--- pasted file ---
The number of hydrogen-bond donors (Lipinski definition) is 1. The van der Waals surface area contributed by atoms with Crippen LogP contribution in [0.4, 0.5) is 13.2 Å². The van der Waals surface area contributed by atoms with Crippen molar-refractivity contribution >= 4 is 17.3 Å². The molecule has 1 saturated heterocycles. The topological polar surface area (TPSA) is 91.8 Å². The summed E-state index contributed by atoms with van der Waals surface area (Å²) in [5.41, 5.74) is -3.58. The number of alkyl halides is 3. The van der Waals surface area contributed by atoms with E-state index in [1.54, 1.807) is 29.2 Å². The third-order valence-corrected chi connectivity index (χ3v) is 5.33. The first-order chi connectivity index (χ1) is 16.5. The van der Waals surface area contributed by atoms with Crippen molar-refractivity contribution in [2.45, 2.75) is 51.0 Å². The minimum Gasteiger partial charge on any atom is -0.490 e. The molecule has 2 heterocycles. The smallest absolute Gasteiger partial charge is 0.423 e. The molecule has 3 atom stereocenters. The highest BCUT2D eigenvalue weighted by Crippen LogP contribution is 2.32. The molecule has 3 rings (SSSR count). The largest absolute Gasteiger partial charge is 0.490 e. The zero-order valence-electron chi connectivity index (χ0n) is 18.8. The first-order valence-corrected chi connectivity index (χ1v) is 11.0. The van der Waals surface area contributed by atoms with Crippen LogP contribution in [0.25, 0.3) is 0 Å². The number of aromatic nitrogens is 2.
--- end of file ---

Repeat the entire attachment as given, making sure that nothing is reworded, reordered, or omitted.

The number of hydrogen-bond donors (Lipinski definition) is 1. The van der Waals surface area contributed by atoms with Crippen LogP contribution in [0.4, 0.5) is 13.2 Å². The van der Waals surface area contributed by atoms with Crippen molar-refractivity contribution >= 4 is 17.3 Å². The molecule has 1 saturated heterocycles. The topological polar surface area (TPSA) is 91.8 Å². The summed E-state index contributed by atoms with van der Waals surface area (Å²) in [5.41, 5.74) is -3.58. The number of alkyl halides is 3. The van der Waals surface area contributed by atoms with E-state index in [1.54, 1.807) is 29.2 Å². The third-order valence-corrected chi connectivity index (χ3v) is 5.33. The first-order chi connectivity index (χ1) is 16.5. The van der Waals surface area contributed by atoms with Crippen molar-refractivity contribution in [2.45, 2.75) is 51.0 Å². The minimum Gasteiger partial charge on any atom is -0.490 e. The molecule has 2 heterocycles. The smallest absolute Gasteiger partial charge is 0.423 e. The molecule has 3 atom stereocenters. The highest BCUT2D eigenvalue weighted by Crippen LogP contribution is 2.32. The molecule has 3 rings (SSSR count). The largest absolute Gasteiger partial charge is 0.490 e. The zero-order valence-electron chi connectivity index (χ0n) is 18.8. The first-order valence-corrected chi connectivity index (χ1v) is 11.0. The van der Waals surface area contributed by atoms with Crippen LogP contribution in [0.25, 0.3) is 0 Å². The number of aromatic nitrogens is 2.